Van Gogh—Starry NightLet’s draw a parallel in another medium. You find the exact dispute in the art world. Before the worship wars came the Realist vs. Impressionist wars. Neither side in that fray found the common ground that still said “art.” The Realists might have looked at Van Gogh’s “Starry Night” and said, “Well, the night sky depicted in this deranged work bears no resemblance to what we see with our eyes. The artist is taking brutal liberties.” On the other hand, the Impressionists might have considered Millet’s Millet—The Sheep Meadow, Moonlight“The Sheep Meadow, Moonlight” and said, “It’s lacking the passion of the artist to see with the mystical eyes of the soul.”

When we start this debate in the Christian music world, it’s the same tired dichotomy.

Nothing is more difficult than trying to get disparate people to understand the merits of differing viewpoints, especially in the Church. Take your staunchest NT-like Christian and sit him down next to a bawling single mother of six in your average Pentecostal church and the disconnect will be so brutal both parties might explode. Yet in the same way that “Come Ye, Sinners” stirs the heart of Mr. NT, that bawling mom is experiencing the same feeling (oops, bad word) when singing “Draw Me Close to You.”

I hate to say this to the NTs out there, but we can’t put a tricorder on a Christian connecting with the Lord and derive any kind of meaningful data out of the experience. There’s no yardstick capable of measuring passion! And God is not only passionate about His chosen, but a few of His chosen return that same passion.

Sure, we can distill a commentary on the Song of Solomon and we can systematize its theology, but if we miss the passion in it, the unrestrained feelings expressed in that most holy book, then we’ve missed most of the point:

Let him kiss me with the kisses of his mouth! For your love is better than wine; your anointing oils are fragrant; your name is oil poured out; therefore virgins love you. Draw me after you; let us run. The king has brought me into his chambers. We will exult and rejoice in you; we will extol your love more than wine; rightly do they love you.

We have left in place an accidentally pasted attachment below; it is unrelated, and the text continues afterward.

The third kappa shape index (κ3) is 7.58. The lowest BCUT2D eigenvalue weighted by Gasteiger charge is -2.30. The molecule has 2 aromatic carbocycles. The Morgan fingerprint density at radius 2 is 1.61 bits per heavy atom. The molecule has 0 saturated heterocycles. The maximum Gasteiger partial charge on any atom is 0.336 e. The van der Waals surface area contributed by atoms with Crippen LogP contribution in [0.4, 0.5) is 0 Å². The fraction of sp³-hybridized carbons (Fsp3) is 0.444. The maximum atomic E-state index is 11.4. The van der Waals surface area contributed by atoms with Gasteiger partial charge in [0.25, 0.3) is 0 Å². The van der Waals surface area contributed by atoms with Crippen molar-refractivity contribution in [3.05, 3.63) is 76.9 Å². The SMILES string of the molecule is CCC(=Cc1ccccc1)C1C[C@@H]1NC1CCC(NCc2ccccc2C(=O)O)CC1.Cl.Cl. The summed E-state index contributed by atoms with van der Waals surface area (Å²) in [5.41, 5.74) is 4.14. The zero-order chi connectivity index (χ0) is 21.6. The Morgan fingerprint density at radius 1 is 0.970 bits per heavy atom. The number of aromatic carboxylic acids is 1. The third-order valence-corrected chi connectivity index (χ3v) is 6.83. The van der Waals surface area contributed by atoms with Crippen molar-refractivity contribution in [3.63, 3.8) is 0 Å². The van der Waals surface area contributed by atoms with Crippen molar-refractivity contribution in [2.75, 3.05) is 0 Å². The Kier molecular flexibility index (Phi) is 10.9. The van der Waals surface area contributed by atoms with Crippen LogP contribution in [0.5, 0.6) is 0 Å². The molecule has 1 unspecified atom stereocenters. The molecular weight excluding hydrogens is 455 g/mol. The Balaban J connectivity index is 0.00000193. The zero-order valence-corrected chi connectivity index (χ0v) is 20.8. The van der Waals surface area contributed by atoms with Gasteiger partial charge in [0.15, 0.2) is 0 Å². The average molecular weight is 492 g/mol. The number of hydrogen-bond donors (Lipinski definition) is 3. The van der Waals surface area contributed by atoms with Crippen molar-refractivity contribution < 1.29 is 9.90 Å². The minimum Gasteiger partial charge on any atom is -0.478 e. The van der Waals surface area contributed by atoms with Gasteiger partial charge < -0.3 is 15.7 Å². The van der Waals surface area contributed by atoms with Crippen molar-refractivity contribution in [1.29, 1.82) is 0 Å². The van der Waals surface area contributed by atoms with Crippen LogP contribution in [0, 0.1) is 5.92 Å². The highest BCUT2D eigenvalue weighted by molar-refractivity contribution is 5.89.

—Song of Solomon 1:2-4 ESV

Bears a striking resemblance to “Draw Me Close to You,” doesn’t it? And if you try to analyze that passage under a theological microscope, you’ll miss not only the entire context, but the very passion of the Author.

Let’s remember: One of the many wonders of Christianity is that it embraces both mind and heart.

  • “Set your minds on things above…”—the mind! The rational part of our being that God fashioned to grasp wisdom and knowledge. That same mind God Himself designed!
  • “I have laid up your Word in my heart…”—the heart! The blood and guts passionately human essence of who God shaped us to be. That same heart God Himself designed!

To those who are siding with Colson—and they are legion—I say this: Our love for Christ can’t exist only in our minds. Nor can it be analyzed for logical consistency. “You’re all I want. You’re all I’ve ever needed.” Sometimes there is no greater truth found than what burns in the passionate heart of the child of God. Even the wisest wise man with the strongest mind every forged knows that passion is too wonderful to understand.

These worship wars are complete nonsense, folks. Unless a song is utterly heretical, we need to stop persecuting works we can’t understand because we’re only perceiving their usefulness with either our mind or our heart (but never both). Doesn’t matter if we’re castigating today’s worship song or yesteryear’s hymn. We’ve got to stop.

Call the truce
. But before we do, let’s all consider the merits of the other side first.

And in this week of Christ’s Passion, may our passion for Him encompass both our hearts and our minds.